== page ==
This decision shines a spotlight on the activities of unregulated introducers.
In a recent decision, the Court of Appeal upheld the FCA’s findings that unregulated introducers had been carrying on regulated activities without permission by persuading individuals to transfer their personal pensions into alternative investment products and assisting them with this process. The case turned on the interpretation of the regulated activity of making arrangements with a view to transactions in investments. The ruling is significant because a number of High Court cases appear to have taken somewhat different approaches, and the Court of Appeal’s broad interpretation of this activity shines a spotlight on the business of unregulated introducers who take steps beyond the initial introduction. Both introducers and regulated firms that rely on referrals from introducers need to understand the scope of activities that unregulated introducers can legitimately carry on.
Avacade Limited, and subsequently another business trading as Avacade Future Solutions (together, Avacade) were run by a father and son. Avacade operated a business scheme whereby individuals were persuaded to transfer their pensions into self-invested personal pensions (SIPPs), and to direct the purchase of investments within those SIPPs into alternative investments. Avacade principally made its money from the commissions on these investment products, paid to them by the promoters of the investments.
Broadly, Avacade operated by contacting individuals about their pensions, gathering information from their pension providers, and producing a report setting out various options. Avacade then followed up with a call that suggested to these individuals that transferring their pension funds to a SIPP was the best course of action. Avacade arranged the necessary transfer forms and sent these to the individual to sign. It also held an “Investment Call” with the individual to discuss the investments to be made with the funds transferred into the SIPP. During this call the Avacade agents gave advice recommending investment in the products from which Avacade would receive commission. Avacade took steps to supply paperwork relating to the investments to the individual for signature, and Avacade then coordinated with the product provider and the SIPP administrator.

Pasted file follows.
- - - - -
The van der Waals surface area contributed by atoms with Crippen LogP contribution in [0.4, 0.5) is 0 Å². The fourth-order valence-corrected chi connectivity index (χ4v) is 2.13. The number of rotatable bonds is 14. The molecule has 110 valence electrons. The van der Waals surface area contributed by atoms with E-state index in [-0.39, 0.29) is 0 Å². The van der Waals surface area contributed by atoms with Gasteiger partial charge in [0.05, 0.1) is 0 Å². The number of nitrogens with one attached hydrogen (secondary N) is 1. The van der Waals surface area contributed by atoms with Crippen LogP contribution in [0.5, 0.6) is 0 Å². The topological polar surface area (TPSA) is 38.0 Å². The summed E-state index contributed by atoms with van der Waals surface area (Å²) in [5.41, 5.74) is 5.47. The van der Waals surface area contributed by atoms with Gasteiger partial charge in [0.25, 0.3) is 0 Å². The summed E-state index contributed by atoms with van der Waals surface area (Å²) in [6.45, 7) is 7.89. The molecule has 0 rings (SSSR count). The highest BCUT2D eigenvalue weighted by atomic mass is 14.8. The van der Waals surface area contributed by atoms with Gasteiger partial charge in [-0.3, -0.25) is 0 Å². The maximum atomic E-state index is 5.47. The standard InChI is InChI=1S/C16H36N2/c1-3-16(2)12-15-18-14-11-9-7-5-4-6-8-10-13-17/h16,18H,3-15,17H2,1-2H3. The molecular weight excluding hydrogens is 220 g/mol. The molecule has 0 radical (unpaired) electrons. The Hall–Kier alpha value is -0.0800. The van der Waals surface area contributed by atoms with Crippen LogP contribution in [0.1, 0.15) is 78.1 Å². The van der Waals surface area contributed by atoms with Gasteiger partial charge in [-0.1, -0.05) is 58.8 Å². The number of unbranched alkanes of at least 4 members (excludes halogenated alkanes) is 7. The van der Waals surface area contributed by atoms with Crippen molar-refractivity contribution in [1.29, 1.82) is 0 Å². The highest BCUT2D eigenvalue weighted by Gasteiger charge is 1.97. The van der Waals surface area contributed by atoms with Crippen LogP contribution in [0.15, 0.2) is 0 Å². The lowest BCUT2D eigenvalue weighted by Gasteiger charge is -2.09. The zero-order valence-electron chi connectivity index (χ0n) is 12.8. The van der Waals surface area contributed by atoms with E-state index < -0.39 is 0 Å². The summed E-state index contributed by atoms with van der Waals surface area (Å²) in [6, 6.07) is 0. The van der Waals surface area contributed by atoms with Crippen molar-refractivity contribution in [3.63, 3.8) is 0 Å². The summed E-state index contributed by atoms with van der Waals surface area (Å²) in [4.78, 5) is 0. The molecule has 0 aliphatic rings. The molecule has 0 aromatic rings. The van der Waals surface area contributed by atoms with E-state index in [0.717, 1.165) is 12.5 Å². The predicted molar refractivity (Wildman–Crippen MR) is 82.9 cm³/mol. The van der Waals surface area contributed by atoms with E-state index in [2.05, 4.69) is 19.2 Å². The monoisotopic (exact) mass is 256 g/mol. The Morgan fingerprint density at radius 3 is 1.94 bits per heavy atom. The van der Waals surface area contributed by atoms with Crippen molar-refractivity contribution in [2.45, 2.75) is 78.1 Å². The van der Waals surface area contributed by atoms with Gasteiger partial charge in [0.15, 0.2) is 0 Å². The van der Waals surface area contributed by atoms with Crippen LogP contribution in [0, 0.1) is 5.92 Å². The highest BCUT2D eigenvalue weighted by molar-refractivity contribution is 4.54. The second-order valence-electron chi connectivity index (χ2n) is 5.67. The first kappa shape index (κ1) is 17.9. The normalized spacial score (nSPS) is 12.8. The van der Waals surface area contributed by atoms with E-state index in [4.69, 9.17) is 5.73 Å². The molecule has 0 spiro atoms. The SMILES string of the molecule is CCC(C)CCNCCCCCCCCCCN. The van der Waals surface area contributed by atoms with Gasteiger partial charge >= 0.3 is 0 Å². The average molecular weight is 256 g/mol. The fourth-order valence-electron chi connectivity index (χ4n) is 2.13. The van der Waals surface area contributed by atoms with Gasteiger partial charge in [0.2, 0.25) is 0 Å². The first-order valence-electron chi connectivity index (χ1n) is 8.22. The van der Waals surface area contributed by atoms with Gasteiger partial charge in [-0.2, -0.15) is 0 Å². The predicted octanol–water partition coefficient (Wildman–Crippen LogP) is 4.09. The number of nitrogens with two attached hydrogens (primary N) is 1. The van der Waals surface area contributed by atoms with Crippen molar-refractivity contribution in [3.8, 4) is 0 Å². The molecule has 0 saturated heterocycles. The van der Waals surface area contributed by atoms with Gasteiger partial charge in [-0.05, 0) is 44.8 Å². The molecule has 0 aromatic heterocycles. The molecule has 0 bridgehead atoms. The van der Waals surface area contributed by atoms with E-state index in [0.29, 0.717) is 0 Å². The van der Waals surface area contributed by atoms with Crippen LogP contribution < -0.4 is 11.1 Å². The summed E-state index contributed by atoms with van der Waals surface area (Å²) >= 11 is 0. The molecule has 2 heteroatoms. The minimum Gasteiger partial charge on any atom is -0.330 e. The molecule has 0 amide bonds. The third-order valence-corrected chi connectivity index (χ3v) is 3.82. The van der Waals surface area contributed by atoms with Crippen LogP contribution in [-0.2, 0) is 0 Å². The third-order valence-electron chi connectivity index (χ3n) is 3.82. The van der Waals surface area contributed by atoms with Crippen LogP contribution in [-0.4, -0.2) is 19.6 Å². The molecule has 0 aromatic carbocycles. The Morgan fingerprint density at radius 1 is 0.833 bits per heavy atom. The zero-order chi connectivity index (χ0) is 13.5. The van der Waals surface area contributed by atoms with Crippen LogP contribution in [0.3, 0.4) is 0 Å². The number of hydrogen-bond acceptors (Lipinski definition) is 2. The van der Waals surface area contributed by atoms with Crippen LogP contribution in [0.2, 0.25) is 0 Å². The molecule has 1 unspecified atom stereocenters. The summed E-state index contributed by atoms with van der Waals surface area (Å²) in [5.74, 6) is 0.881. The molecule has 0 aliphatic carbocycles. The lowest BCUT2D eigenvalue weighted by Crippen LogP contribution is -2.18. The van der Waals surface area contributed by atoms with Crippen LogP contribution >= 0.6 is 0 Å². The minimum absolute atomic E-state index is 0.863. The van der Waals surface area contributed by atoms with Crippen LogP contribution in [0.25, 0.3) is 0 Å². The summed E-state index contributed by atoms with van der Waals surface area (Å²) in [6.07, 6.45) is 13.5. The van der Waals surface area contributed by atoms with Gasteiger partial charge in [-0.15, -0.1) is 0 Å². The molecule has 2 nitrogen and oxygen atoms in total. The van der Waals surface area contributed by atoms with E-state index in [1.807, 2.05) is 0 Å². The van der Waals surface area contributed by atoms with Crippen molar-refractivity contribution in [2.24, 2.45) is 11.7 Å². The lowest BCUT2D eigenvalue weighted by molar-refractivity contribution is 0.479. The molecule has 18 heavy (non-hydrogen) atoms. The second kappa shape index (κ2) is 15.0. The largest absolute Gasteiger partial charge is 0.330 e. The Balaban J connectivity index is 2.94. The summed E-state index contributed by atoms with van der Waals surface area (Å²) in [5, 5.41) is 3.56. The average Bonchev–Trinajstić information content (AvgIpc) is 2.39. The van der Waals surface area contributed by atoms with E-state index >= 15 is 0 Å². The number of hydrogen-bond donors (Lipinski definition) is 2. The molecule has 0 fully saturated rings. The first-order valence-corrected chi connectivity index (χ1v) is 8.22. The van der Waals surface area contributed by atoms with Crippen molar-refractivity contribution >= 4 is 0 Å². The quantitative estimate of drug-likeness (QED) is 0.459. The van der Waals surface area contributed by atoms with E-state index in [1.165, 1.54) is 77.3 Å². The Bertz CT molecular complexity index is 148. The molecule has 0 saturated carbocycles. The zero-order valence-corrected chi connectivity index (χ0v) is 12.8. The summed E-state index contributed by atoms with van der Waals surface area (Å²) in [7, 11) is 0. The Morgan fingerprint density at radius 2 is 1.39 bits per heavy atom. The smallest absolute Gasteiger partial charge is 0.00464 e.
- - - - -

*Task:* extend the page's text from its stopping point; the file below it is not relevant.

Overall, more than 2,000 individuals transferred in excess of £90 million in pension funds into SIPPs as a result of Avacade’s activities. Avacade made over £11 million in commissions from this business. The largest investment product across both schemes lost all value, causing investors to lose large sums from their investments. The business came to an end following an FCA investigation.
Neither Avacade nor its directors had been authorised by the FCA to carry on regulated activities, and the FCA brought proceedings against them for arranging and promoting investments without FCA authorisation, and making false and misleading statements to investors. Specifically, the FCA alleged breaches of the general prohibition (section 19 of the Financial Services and Markets Act 2000 (FSMA)), the financial promotion restriction (section 21 of FSMA), and contraventions of section 89 of the Financial Services Act 2012 (and the preceding section 397 of FSMA) by making false or misleading statements to investors.